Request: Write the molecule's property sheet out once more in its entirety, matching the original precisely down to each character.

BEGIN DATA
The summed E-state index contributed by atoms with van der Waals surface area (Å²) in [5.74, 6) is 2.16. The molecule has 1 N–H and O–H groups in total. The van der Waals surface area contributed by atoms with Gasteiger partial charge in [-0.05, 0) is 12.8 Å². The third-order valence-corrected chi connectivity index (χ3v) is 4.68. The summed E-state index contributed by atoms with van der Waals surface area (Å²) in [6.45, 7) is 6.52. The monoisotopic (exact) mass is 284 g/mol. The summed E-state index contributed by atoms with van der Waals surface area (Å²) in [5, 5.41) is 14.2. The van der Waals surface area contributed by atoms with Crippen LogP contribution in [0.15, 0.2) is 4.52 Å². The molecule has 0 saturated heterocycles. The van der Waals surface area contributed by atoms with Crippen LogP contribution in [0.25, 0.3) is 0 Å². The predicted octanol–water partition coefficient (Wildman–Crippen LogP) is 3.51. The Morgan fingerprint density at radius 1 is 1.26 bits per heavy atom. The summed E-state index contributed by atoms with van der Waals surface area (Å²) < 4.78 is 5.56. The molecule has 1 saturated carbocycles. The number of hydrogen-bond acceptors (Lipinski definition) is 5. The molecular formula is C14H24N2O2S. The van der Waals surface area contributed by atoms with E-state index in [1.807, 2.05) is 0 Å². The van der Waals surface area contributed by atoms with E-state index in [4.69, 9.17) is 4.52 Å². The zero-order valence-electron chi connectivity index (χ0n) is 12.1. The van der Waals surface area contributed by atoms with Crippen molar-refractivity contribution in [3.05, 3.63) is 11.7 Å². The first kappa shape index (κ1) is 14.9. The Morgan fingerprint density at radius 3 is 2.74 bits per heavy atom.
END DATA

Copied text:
The summed E-state index contributed by atoms with van der Waals surface area (Å²) in [5.74, 6) is 2.16. The molecule has 1 N–H and O–H groups in total. The van der Waals surface area contributed by atoms with Gasteiger partial charge in [-0.05, 0) is 12.8 Å². The third-order valence-corrected chi connectivity index (χ3v) is 4.68. The summed E-state index contributed by atoms with van der Waals surface area (Å²) in [6.45, 7) is 6.52. The monoisotopic (exact) mass is 284 g/mol. The summed E-state index contributed by atoms with van der Waals surface area (Å²) in [5, 5.41) is 14.2. The van der Waals surface area contributed by atoms with Crippen LogP contribution in [0.15, 0.2) is 4.52 Å². The molecule has 0 saturated heterocycles. The van der Waals surface area contributed by atoms with Crippen LogP contribution in [0.25, 0.3) is 0 Å². The predicted octanol–water partition coefficient (Wildman–Crippen LogP) is 3.51. The Morgan fingerprint density at radius 1 is 1.26 bits per heavy atom. The summed E-state index contributed by atoms with van der Waals surface area (Å²) < 4.78 is 5.56. The molecule has 1 saturated carbocycles. The number of hydrogen-bond acceptors (Lipinski definition) is 5. The molecular formula is C14H24N2O2S. The van der Waals surface area contributed by atoms with E-state index in [1.807, 2.05) is 0 Å². The van der Waals surface area contributed by atoms with E-state index in [4.69, 9.17) is 4.52 Å². The zero-order valence-electron chi connectivity index (χ0n) is 12.1. The van der Waals surface area contributed by atoms with Crippen molar-refractivity contribution in [3.05, 3.63) is 11.7 Å². The first kappa shape index (κ1) is 14.9. The Morgan fingerprint density at radius 3 is 2.74 bits per heavy atom.